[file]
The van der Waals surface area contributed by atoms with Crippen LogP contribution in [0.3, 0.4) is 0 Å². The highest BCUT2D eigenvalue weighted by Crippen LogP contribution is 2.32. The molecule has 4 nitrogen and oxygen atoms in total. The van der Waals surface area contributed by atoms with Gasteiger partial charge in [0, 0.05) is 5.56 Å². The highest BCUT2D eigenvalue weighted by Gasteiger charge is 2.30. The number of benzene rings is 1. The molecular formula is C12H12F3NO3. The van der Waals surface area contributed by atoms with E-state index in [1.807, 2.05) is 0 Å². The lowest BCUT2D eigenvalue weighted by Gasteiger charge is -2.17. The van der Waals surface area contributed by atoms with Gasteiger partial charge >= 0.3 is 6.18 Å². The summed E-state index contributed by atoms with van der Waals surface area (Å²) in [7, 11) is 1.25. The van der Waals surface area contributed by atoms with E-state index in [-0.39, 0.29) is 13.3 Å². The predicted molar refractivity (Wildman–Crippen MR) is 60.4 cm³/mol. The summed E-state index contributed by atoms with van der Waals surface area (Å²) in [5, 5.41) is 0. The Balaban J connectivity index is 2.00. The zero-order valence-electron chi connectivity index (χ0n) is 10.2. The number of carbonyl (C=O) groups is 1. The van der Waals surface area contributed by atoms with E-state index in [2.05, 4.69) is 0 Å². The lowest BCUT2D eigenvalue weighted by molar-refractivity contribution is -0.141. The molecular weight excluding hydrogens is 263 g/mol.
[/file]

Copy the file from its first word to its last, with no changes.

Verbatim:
The van der Waals surface area contributed by atoms with Crippen LogP contribution in [0.3, 0.4) is 0 Å². The highest BCUT2D eigenvalue weighted by Crippen LogP contribution is 2.32. The molecule has 4 nitrogen and oxygen atoms in total. The van der Waals surface area contributed by atoms with Gasteiger partial charge in [0, 0.05) is 5.56 Å². The highest BCUT2D eigenvalue weighted by Gasteiger charge is 2.30. The number of benzene rings is 1. The molecular formula is C12H12F3NO3. The van der Waals surface area contributed by atoms with E-state index in [1.807, 2.05) is 0 Å². The lowest BCUT2D eigenvalue weighted by Gasteiger charge is -2.17. The van der Waals surface area contributed by atoms with Gasteiger partial charge >= 0.3 is 6.18 Å². The summed E-state index contributed by atoms with van der Waals surface area (Å²) in [7, 11) is 1.25. The van der Waals surface area contributed by atoms with E-state index in [-0.39, 0.29) is 13.3 Å². The predicted molar refractivity (Wildman–Crippen MR) is 60.4 cm³/mol. The summed E-state index contributed by atoms with van der Waals surface area (Å²) in [5, 5.41) is 0. The Balaban J connectivity index is 2.00. The zero-order valence-electron chi connectivity index (χ0n) is 10.2. The number of carbonyl (C=O) groups is 1. The van der Waals surface area contributed by atoms with E-state index in [2.05, 4.69) is 0 Å². The lowest BCUT2D eigenvalue weighted by molar-refractivity contribution is -0.141. The molecular weight excluding hydrogens is 263 g/mol.